Turning my attention to the CP-800’s USB inputs, I played the same track, beginning with the lowest-resolution rip. Surprisingly, the resulting performance wasn’t terrible, in fact it wasn’t even bad – it was enjoyable. Minus some slight spatial flattening, a bit of top-end grain and some dynamic compression, the low-resolution rip of “A Case of You” was not night and day different from that of its full-resolution CD counterpart. Cuing up the Apple lossless encoded version proved to be even more eye-opening, for I found it difficult to discern any difference between the rip and the full-resolution version. Using my wife’s MacBook laptop as a source connected to the CP-800 via its rear-mounted USB input only furthered not only Classé’s claims surrounding their DAC’s USB prowess, but also my findings that lower-resolution music need not be the stuff of nightmares, and that properly ripped digital music is all but indiscernible from its CD counterpart.
In order to then test the CP-800’s other attributes, specifically its tone controls and parametric EQ, I fired up Dave Matthews Band’s “Dancing Nancies” from their album Under The Table And Dreaming (RCA). The opening features a very well-recorded drum kit, which accompanies Matthews’ vocals. When the kick drum enters the fray, the CP-800’s bass was palpable with a sort of kick-you-in-the-chest focus and attack that is difficult to describe, let alone replicate, without some form of EQ, at least in my experience. With my slightly adjusted curve loaded into the 800’s internal parametric EQ, the bass via the CP-800 possessed that same kick-you-in-the-chest impact. Disabling my EQ settings and hitting play again was all the proof I needed in determining the 800’s parametric EQ’s effectiveness. When it was disengaged, the bass was bloated, slow and not at all refined. Even when comparing it to the single-band auto-EQ found inside the JL subs themselves, the difference was night and day, with the victory going to the CP-800. The fact that the CP-800 allows you the ability to incorporate not one but multiple subwoofers is further testament to its overall utility.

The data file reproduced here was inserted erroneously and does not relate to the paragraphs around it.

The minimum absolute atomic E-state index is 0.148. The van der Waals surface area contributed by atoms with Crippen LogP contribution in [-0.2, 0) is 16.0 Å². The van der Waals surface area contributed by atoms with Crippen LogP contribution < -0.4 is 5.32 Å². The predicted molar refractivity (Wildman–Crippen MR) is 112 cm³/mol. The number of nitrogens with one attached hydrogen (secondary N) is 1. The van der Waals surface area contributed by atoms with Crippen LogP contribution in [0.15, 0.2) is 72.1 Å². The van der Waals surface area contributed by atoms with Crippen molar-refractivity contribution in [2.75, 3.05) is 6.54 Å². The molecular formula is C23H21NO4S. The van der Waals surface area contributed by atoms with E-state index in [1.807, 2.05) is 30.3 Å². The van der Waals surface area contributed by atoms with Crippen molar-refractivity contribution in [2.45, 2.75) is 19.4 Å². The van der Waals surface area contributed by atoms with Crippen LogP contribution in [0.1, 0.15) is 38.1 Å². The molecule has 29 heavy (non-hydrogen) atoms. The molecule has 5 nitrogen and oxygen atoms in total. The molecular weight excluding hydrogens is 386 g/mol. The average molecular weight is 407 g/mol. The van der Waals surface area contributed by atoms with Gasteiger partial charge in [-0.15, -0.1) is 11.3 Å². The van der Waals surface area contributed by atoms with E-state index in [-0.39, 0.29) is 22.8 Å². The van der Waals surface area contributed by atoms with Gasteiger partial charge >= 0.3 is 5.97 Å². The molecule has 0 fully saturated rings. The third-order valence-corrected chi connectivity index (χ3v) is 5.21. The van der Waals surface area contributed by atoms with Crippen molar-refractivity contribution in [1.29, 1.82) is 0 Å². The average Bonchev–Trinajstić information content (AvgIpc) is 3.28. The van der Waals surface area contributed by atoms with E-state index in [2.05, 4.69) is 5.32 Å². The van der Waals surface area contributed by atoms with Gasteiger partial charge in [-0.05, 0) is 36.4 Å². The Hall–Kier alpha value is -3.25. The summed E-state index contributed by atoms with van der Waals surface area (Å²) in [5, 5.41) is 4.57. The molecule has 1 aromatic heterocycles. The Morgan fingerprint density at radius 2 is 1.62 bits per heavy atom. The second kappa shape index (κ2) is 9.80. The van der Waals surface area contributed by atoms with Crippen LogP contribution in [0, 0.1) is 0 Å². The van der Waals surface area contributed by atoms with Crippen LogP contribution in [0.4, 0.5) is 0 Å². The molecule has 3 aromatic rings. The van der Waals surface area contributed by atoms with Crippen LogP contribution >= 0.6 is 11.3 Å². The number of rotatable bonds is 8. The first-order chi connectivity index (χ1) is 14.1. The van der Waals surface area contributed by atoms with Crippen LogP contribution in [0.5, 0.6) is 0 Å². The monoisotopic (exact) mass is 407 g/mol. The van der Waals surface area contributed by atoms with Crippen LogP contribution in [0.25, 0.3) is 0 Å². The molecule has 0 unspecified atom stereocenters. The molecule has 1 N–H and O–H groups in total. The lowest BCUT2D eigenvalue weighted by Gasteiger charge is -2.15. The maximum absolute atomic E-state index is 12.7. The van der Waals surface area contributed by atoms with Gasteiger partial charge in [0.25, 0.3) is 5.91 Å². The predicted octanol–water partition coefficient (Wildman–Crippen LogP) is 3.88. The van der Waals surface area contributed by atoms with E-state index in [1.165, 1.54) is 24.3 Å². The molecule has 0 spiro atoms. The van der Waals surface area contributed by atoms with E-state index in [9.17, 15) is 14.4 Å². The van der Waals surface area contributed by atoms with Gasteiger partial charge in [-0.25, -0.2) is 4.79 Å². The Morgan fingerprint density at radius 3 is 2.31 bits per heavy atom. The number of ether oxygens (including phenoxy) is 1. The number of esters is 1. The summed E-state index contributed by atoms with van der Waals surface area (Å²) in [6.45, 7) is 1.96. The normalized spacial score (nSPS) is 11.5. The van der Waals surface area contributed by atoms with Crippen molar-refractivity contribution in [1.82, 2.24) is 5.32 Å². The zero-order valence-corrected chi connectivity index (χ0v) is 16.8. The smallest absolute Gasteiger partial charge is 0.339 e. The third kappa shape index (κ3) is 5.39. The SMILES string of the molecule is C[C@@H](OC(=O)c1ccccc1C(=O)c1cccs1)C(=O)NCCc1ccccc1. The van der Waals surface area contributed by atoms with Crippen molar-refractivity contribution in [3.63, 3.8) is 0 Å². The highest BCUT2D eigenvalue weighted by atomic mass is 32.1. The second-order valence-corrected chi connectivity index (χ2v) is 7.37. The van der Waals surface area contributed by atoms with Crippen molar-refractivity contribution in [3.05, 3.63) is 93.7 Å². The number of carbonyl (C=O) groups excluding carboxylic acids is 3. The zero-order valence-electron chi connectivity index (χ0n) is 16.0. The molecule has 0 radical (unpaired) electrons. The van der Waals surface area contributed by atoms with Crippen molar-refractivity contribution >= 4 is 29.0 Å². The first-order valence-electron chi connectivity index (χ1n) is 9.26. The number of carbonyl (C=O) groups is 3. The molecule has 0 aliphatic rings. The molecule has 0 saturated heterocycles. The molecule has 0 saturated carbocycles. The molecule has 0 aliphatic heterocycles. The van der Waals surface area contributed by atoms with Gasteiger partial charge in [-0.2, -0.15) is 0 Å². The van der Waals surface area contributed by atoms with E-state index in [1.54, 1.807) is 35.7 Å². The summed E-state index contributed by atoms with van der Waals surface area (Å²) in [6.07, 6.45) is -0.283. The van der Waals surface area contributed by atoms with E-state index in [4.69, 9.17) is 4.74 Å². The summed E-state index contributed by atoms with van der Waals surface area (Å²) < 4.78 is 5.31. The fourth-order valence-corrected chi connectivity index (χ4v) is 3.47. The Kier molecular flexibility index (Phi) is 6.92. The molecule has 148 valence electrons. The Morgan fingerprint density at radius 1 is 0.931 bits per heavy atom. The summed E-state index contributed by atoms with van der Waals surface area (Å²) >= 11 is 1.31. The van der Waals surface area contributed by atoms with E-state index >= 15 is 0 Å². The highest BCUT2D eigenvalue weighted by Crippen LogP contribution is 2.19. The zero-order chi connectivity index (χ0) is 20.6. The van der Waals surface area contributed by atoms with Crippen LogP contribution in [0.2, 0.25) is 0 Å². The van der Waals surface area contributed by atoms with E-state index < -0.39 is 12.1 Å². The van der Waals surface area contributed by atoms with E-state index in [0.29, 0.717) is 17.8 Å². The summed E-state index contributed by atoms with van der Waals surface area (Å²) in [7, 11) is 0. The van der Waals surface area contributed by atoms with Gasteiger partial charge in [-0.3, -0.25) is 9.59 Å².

I ended my evaluation of the CP-800 with a Blu-ray demo of the pop musical Burlesque (Sony Pictures) starring Christina Aguilera and Cher. With my 751BD doing the decoding and stereo down-convert, all I had to do was run a separate HDMI cable to my Panasonic plasma and I was in business. Skipping to Chapter 10 and the musical number “Express,” I utilized the CP-800’s tone controls to take a bit of heat off Aguilera’s vocals, which are a touch hot during this particular performance. A slight negative two-dB adjustment to the treble proved all that the doctor ordered in calming the majority of the track’s sibilance and high-frequency harshness, which allowed me to simply go on and enjoy the show. Despite not having a center channel, or rears, for that matter, the CP-800’s portrayal of Burlesque was exquisite. The music virtually surrounded me, though all the while remained focused and nuanced in its presentation. The bass was prodigious, no doubt aided by the CP-800’s EQ, which was engaged for this demo.
Truthfully, it was during my demo of Burlesque that the CP-800’s true value came into focus, for it proved to be as adept at two-channel playback as it was at multi-channel fare, despite not having actual multiple channels to command. Because of its neutral stance on everything, the CP-800 is a true maestro of all that is presented to it and, thanks to a bit of techno wizardry, it can also serve as the command center of a versatile 2.1 channel system, one that may have an audiophile DNA structure but isn’t afraid to go to the movies on a Friday night.
Competition and Comparison
While it would be easy for me to compare the CP-800 to simple two-channel preamps, it wouldn’t be fair – to the other preamps. The CP-800 is oh so much more than that. The truth of the matter is that there simply isn’t another preamp like the CP-800 currently on the market. There are a few coming, but currently the 800 is the star and sole guest at its own party.
McIntosh makes two preamps, the C50 ($6,500) and C48 ($4,500), which look to capture a bit of the CP-800’s magic through the inclusion of built-in DACs and multi-band EQ, but neither have feature sets as robust and/or implemented to the same degree as what you’ll find in the CP-800. Still, it’s nice to see a brand like McIntosh progressing out of the dark ages of audiophilia with such products.